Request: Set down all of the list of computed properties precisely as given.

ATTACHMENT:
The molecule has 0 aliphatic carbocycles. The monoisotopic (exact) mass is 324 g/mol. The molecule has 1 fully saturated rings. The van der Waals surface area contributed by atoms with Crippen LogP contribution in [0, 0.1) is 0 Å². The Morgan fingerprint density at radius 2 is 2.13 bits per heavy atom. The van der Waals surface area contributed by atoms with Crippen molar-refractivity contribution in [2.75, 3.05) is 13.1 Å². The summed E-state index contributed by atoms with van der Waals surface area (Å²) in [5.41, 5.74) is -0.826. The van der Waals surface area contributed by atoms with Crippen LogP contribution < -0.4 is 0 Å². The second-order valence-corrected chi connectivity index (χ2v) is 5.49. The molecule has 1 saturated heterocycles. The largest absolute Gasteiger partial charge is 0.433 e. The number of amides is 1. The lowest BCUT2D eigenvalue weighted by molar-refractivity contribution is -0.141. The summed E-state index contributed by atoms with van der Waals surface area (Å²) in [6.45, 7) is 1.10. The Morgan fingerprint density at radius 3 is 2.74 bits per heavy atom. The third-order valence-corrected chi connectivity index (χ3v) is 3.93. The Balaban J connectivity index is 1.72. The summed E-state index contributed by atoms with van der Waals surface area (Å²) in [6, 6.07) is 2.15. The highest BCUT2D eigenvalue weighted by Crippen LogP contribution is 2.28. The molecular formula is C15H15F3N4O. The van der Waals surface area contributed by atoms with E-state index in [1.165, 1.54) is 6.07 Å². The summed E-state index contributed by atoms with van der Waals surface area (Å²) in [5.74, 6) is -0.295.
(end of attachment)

The molecule has 0 aliphatic carbocycles. The monoisotopic (exact) mass is 324 g/mol. The molecule has 1 fully saturated rings. The van der Waals surface area contributed by atoms with Crippen LogP contribution in [0, 0.1) is 0 Å². The Morgan fingerprint density at radius 2 is 2.13 bits per heavy atom. The van der Waals surface area contributed by atoms with Crippen molar-refractivity contribution in [2.75, 3.05) is 13.1 Å². The summed E-state index contributed by atoms with van der Waals surface area (Å²) in [5.41, 5.74) is -0.826. The van der Waals surface area contributed by atoms with Crippen LogP contribution < -0.4 is 0 Å². The second-order valence-corrected chi connectivity index (χ2v) is 5.49. The molecule has 1 saturated heterocycles. The largest absolute Gasteiger partial charge is 0.433 e. The number of amides is 1. The lowest BCUT2D eigenvalue weighted by molar-refractivity contribution is -0.141. The summed E-state index contributed by atoms with van der Waals surface area (Å²) in [6.45, 7) is 1.10. The Morgan fingerprint density at radius 3 is 2.74 bits per heavy atom. The third-order valence-corrected chi connectivity index (χ3v) is 3.93. The Balaban J connectivity index is 1.72. The summed E-state index contributed by atoms with van der Waals surface area (Å²) in [6, 6.07) is 2.15. The highest BCUT2D eigenvalue weighted by Crippen LogP contribution is 2.28. The molecular formula is C15H15F3N4O. The van der Waals surface area contributed by atoms with E-state index in [1.165, 1.54) is 6.07 Å². The summed E-state index contributed by atoms with van der Waals surface area (Å²) in [5.74, 6) is -0.295.